Take Control of Your Team:
Now is the
Time to Deal with Bad Employees
By Nathan Jamail
different companies in varying industries tend to battle diverse and
unique challenges, one issue remains constant and prevalent across
the board: bad employees, and having to manage them. When you add a
weak economy to the mix, the situation becomes even more difficult.
The easy answer to dealing with bad performers in a poor economy is
to treat them “The same way you would in a great economy.”
But, like most things in life, knowing the answer is not nearly as
difficult as doing it.
the problem were this easy, companies wouldn’t have bad performers.
In fact, dealing with these bad performers is one of the greatest
struggles of most leaders. Add a poor economy to the mix and
leadership becomes more difficult and overwhelming than ever before
– and making the right decisions becomes more vital to the
good news is, just as good leaders become great leaders during poor
times, the bad performers can become good performers.
Identifying bad performers:
Here’s a situation
at “Any Company USA”: There is an employee who is described by his
manager as not being great, but because he is a long-term employee
who knows what to do, he keeps his job. The employee doesn’t have a
bad attitude, but he doesn’t necessarily have a good one either.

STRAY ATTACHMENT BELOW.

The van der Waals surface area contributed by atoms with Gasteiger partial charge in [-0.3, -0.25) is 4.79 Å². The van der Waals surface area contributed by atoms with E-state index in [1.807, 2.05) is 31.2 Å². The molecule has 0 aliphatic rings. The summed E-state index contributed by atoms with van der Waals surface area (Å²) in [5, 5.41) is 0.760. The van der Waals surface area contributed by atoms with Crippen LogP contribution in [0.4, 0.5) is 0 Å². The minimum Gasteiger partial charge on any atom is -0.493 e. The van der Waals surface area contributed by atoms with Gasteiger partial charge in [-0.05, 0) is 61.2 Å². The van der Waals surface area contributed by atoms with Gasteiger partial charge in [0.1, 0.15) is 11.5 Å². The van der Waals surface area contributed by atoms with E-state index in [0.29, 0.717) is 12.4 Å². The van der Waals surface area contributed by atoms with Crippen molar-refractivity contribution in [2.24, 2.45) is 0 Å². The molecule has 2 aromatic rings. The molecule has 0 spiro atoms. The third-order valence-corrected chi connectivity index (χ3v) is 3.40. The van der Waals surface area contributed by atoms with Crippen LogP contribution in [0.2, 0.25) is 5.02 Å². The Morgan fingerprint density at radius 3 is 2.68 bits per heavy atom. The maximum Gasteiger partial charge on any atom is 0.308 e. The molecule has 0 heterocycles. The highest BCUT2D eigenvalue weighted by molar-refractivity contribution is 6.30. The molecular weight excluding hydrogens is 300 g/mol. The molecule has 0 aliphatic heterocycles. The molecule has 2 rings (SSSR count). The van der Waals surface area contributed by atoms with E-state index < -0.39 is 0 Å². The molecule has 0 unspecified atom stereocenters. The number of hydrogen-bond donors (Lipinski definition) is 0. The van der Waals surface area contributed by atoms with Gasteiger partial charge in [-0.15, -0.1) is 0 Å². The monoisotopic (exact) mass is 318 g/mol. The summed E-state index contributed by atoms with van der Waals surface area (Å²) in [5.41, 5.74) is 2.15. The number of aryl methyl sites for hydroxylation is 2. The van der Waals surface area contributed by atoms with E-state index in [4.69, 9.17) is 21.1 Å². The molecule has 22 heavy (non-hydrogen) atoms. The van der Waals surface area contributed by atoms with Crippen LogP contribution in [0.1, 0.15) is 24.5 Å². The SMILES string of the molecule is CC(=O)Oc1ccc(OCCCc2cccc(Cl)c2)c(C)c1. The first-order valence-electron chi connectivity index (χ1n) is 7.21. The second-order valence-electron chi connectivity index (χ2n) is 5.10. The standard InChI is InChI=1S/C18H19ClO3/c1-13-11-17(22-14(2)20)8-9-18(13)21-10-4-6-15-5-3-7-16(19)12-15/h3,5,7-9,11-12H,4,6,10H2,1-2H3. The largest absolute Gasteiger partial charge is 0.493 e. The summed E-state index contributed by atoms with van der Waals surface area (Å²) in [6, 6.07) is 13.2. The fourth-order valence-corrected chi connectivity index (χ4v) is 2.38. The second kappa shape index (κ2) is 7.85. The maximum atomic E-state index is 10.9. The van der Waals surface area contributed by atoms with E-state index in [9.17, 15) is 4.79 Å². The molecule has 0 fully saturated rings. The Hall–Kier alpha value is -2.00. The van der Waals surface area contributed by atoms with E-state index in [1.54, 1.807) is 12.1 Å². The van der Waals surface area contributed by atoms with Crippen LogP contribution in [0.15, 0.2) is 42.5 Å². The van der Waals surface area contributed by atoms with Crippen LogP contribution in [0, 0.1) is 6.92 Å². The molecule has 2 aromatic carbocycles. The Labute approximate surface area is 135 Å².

The manager will say that the employee is a good person, but that he
tends to be grumpy or unhappy on occasion. The employee does just
enough to get by, or does what he is asked to do, but does nothing
above and beyond his duties. Everybody knows it, including the
employee is a “bad performer,” which is classified as any employee
who you would not recommend or want to duplicate. If further
definition is necessary, a leader can ask himself a question when
evaluating a bad employee: “Would I hire this employee again,
knowing what I know now?” If the answer is no, again, this employee
is a bad performer.
The need to address bad performers:
The next step is to
address the bad performer for three main reasons:
you don’t address the situation, it sets the tone for the entire
organization that bad performance is acceptable. The supply and
demand theory is applicable for people as well; the supply of
motivated and talented people is higher in a poor economy than any
other economy. A great leader should use this opportunity to assess
the organization’s current talent pool, as well as the individual
performance of each employee, to take advantage of the great supply
of talent. In theory, there should never be a bad performing
employee during a poor economy. Every employee should understand
the company needs everyone’s contribution more than ever, and if
that doesn’t work, every employee should know there are thousands of
motivated people looking for the right opportunity. This statement
is not made to be a threat, because a person working under fear is a
sure way to achieve bad performance. Think of it more as a promise
that they will be held accountable.